Many of the UA training programs include variations of Scott’s core routine. This routine is often presented as “sets of circuits”, for example it may be phrased as “Do 3x of the core routine” where the core routine is a succession (circuit) of many different core exercises.
For example, the program I did most recently it starts with bird dog (lets call it exercise A in this forum post), then strict push-ups (exercise B), then windshield vipers (exercise C), and so on. When you are done with the sequence, start over with exercise A to start the second set.
I wonder: what are the (unintended) consequences of, and negative side effects of, instead of doing these circuits, you simply complete one exercise at a time? That is instead of A B C A B C A B C you do A A A B B B C C C?
I can see two drawbacks:
1) A good circuit is designed to aid recovery, and by doing one exercise at a time you will not get the same recovery as if you did something else in between.
2) This one is less obvious to me, but by doing a circuit it’s more or less guaranteed that you will always do all exercise with some fatigue. That is, if you do 3 sets of bird dig (exercise A) in a row in the beginning, you will not get the benefit (?) of ever doing that last set of bird dogs when your core is very tired.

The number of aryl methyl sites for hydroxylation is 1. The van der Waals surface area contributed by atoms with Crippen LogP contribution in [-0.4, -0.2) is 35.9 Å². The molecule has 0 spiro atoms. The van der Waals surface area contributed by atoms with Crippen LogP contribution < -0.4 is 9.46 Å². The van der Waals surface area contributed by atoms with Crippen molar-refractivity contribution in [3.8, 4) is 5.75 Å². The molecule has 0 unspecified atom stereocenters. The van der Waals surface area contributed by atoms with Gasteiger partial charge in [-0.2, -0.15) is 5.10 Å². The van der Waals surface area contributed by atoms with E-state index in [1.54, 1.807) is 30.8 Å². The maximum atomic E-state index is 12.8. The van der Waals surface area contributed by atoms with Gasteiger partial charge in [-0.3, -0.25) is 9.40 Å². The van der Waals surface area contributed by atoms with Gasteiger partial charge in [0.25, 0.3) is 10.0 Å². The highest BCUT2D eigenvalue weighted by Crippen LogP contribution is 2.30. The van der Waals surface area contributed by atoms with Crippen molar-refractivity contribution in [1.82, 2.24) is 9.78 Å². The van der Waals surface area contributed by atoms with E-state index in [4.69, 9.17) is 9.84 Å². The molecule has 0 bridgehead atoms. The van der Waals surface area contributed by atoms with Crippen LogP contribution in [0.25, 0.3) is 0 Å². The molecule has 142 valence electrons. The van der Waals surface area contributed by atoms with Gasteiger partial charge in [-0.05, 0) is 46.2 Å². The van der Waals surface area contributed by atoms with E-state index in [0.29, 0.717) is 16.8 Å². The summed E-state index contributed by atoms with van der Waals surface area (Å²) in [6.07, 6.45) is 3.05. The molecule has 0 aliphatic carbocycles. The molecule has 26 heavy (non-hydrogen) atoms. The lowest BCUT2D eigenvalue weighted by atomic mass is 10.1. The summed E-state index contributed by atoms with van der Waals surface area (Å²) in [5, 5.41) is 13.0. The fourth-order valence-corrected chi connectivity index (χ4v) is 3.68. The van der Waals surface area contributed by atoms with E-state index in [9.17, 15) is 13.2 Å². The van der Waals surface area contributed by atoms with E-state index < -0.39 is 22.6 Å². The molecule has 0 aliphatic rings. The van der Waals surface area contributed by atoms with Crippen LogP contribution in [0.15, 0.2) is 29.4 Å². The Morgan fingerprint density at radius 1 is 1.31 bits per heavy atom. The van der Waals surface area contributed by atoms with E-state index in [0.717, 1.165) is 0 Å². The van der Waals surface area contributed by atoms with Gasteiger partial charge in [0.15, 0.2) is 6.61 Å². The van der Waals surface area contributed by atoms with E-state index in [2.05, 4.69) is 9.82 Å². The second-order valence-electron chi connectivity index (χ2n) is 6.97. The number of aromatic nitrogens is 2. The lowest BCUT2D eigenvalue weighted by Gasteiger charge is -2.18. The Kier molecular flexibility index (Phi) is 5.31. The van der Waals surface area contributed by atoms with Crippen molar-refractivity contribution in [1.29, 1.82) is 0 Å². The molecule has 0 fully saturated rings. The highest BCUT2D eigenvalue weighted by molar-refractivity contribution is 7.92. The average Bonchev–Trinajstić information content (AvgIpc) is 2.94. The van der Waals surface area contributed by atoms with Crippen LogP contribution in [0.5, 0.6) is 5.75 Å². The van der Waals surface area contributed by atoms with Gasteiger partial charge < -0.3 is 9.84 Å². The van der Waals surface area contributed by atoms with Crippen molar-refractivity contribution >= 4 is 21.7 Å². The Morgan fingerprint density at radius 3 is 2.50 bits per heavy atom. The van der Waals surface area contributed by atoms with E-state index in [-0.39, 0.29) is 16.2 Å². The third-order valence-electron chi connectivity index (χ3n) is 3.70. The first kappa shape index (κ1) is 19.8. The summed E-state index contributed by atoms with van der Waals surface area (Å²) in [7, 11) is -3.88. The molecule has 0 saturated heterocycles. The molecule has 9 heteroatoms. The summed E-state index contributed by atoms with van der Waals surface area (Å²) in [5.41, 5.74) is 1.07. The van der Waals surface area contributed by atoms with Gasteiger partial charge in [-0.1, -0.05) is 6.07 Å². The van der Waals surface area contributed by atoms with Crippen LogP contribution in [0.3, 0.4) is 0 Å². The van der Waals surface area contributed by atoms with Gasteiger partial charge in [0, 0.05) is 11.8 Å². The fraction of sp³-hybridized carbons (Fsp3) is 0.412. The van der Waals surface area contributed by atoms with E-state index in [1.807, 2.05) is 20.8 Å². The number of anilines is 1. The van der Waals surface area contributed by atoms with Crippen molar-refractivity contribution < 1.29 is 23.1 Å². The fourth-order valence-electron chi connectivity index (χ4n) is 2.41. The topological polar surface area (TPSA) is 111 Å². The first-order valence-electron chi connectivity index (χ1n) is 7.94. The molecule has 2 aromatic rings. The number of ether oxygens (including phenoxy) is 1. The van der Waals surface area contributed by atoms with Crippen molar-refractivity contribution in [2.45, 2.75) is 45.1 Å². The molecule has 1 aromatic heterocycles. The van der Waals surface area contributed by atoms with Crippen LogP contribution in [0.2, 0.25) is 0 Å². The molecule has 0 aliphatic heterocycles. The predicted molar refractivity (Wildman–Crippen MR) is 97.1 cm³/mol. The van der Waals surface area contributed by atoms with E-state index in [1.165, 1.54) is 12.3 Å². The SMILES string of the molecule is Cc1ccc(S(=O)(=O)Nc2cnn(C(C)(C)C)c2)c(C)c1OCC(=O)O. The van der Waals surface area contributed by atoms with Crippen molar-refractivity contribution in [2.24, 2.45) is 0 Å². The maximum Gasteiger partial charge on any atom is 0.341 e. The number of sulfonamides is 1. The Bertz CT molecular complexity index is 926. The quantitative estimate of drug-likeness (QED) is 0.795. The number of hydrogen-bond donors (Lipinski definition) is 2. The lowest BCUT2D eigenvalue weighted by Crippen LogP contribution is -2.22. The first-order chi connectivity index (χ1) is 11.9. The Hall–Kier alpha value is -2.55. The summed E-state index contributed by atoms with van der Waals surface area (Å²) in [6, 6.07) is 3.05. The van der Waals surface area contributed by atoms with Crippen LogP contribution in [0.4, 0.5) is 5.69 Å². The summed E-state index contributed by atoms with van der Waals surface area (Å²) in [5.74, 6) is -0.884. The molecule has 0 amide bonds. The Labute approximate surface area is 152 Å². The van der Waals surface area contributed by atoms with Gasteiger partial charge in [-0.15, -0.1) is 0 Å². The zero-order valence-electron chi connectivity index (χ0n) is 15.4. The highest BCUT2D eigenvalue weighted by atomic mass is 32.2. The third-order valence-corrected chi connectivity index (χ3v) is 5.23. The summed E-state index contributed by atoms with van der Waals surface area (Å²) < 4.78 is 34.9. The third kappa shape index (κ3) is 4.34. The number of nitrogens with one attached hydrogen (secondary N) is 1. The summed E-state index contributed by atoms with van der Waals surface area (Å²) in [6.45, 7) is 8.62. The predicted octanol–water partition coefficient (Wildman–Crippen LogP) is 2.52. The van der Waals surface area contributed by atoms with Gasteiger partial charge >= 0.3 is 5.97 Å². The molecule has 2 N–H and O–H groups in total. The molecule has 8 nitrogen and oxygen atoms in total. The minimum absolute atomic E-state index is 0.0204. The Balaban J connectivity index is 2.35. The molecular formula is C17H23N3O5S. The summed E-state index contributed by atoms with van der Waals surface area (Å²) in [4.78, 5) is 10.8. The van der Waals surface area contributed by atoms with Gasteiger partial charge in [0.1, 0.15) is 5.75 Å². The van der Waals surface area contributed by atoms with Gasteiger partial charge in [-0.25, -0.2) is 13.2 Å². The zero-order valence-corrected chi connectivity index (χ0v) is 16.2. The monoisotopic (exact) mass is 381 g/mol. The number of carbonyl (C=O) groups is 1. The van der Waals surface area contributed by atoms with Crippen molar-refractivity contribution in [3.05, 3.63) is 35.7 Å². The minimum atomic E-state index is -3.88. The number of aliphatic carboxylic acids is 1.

My second question is really, apart from the unintended consequences: how much does it actually matter?
The reason I ask is I really really really strongly prefer to complete one exercise at a time. Sometimes I do two at a time and shift between them for efficiency (for example I do an easier exercise between a heavy exercise). Keeping track of circuits require so much concentration and mental energy for me I really can’t focus on anything else when doing the program, whereas if I do one exercise at a time I can complete the session much faster and can enjoy doing stuff during the program (like listening to audio books, or writing quick emails, or similar).
But if what I’m doing sucks I will go back to the circuits 🙂